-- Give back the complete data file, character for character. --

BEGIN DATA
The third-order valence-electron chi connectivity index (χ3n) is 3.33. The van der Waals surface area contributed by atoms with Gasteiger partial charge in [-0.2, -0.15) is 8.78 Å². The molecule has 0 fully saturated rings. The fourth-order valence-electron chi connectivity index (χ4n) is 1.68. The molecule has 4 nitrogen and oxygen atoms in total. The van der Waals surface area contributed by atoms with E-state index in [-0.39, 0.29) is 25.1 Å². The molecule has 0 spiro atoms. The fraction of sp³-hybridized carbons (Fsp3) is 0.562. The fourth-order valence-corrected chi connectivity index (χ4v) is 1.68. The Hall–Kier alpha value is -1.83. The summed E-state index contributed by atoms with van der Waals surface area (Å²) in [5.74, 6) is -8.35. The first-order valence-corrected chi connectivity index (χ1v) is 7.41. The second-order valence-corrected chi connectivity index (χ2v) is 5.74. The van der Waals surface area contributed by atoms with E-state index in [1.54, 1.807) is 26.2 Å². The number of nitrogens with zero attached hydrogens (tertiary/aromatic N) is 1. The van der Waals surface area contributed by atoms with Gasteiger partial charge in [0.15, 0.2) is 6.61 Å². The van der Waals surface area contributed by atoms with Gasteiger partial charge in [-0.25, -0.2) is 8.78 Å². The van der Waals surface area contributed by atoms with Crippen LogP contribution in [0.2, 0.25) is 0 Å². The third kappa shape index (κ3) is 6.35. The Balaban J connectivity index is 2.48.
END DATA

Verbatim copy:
The third-order valence-electron chi connectivity index (χ3n) is 3.33. The van der Waals surface area contributed by atoms with Gasteiger partial charge in [-0.2, -0.15) is 8.78 Å². The molecule has 0 fully saturated rings. The fourth-order valence-electron chi connectivity index (χ4n) is 1.68. The molecule has 4 nitrogen and oxygen atoms in total. The van der Waals surface area contributed by atoms with E-state index in [-0.39, 0.29) is 25.1 Å². The molecule has 0 spiro atoms. The fraction of sp³-hybridized carbons (Fsp3) is 0.562. The fourth-order valence-corrected chi connectivity index (χ4v) is 1.68. The Hall–Kier alpha value is -1.83. The summed E-state index contributed by atoms with van der Waals surface area (Å²) in [5.74, 6) is -8.35. The first-order valence-corrected chi connectivity index (χ1v) is 7.41. The second-order valence-corrected chi connectivity index (χ2v) is 5.74. The van der Waals surface area contributed by atoms with E-state index in [1.54, 1.807) is 26.2 Å². The number of nitrogens with zero attached hydrogens (tertiary/aromatic N) is 1. The van der Waals surface area contributed by atoms with Gasteiger partial charge in [0.15, 0.2) is 6.61 Å². The van der Waals surface area contributed by atoms with Gasteiger partial charge in [-0.25, -0.2) is 8.78 Å². The van der Waals surface area contributed by atoms with Crippen LogP contribution in [0.2, 0.25) is 0 Å². The third kappa shape index (κ3) is 6.35. The Balaban J connectivity index is 2.48.